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The HSE School of History was established in 2015 on the basis of the HSE faculty of history. The School's staff brings together leading scientists in various fields of historical knowledge who are widely known and respected in Russia and the international academic community. The School’s instructors are leading historians are authors of numerous books and articles, regular participants in major international scientific forums and research projects, and are also known as popularizers of historical knowledge. The HSE School of History actively cooperates with leading foreign universities and research centers, and organizes international scientific conferences, symposia, and colloquiums.
Golovlev A., Fairclough P.
L.: Routledge, 2022.
Widdis E., Sarkisova O., Shevchenko O. et al.
Russian Review. 2022. Vol. 81. No. 4. P. 609-682.
In bk.: Political Reason and the Language of Change: Reform and Improvement in Early Modern Europe. L.: Routledge, 2022. Ch. 5. P. 86-112.
Kolesnik A., Rusanov A.
Working Papers of Humanities. WP. Издательский дом НИУ ВШЭ, 2021. No. 205.
The volume is titled ‘Russia's Revolution in Regional Perspective’ and dedicated to the understanding of the Russian Revolution through the detailed study of specific localities. Answering the important question of how locality affected the revolutionary experience, these essays provide regional snapshots from across Russia that highlight important themes of the revolution. Drawing on new empirical research from local archives, the authors contribute to the larger historiographic debates on the social and political meaning of the Russian revolution as well as the nature of the Russian state.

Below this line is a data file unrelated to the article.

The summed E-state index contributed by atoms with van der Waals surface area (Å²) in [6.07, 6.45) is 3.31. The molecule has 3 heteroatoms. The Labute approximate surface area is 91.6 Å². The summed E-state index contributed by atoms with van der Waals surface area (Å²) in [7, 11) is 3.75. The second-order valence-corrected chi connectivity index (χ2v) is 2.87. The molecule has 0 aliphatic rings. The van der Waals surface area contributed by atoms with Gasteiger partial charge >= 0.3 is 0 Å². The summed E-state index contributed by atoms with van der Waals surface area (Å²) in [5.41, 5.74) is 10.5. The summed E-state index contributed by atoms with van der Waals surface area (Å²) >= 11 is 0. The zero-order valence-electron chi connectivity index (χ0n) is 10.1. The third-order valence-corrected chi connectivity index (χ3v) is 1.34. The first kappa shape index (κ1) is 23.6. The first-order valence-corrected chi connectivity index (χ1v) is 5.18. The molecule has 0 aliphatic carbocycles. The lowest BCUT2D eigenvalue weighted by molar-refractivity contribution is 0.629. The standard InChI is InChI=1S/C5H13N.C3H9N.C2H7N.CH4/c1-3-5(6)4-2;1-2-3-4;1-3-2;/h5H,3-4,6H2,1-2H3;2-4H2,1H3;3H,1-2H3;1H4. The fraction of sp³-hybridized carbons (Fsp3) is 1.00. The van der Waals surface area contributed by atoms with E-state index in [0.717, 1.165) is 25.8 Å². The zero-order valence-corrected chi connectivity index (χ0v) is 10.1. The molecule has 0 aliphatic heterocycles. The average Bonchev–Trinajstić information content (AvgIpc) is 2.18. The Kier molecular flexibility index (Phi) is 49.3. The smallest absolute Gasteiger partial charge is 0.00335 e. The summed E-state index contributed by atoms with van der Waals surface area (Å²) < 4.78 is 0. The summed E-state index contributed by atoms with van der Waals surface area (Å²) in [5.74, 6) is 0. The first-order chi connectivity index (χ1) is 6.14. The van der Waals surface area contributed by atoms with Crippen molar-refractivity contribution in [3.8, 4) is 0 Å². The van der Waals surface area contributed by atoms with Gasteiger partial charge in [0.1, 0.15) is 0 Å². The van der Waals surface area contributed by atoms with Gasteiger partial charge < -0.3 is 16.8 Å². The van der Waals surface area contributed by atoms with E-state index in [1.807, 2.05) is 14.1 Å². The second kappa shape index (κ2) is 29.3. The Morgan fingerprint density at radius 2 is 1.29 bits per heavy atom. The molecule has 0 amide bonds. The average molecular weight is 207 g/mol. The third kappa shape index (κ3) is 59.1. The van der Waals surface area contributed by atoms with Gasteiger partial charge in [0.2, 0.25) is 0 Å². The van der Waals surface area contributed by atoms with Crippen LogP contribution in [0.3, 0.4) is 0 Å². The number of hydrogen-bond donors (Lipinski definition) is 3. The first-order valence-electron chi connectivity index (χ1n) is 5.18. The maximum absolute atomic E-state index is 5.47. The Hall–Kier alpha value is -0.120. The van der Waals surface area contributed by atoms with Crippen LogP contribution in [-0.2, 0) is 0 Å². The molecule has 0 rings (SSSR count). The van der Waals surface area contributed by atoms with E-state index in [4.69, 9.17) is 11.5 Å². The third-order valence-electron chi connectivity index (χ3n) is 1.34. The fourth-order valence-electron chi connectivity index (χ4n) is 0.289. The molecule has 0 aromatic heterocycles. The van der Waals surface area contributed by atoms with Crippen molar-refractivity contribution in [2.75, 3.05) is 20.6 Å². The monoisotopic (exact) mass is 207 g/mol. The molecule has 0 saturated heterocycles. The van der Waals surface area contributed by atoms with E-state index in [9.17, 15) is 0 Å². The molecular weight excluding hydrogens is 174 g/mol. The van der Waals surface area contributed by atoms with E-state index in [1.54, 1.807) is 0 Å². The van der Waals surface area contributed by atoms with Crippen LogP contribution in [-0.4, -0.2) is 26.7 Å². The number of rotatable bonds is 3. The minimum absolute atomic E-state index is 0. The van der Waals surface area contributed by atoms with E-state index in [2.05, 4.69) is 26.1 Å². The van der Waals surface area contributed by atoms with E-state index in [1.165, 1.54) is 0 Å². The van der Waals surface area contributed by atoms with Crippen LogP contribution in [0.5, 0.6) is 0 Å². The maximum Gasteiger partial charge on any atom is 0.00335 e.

Russia’s Revolution in Regional Perspective highlights several important themes of the period that are reflected in this volume: a multitudinal state, the fluidity of party politics, the importance of violence as a historical agent, individual experiences, and the importance of economics and social forces. The bookreconceptualizes developments in Russia between 1914 and 1922 as a kaleidoscopic process whose dynamic was not solely determined in the capitals.
Liudmila Novikova, Associate Professor at the School of History and Deputy Director of the International Centre for the History and Sociology of World War II and Its Consequences, is an editor of the book.
For further information please visit the webpage.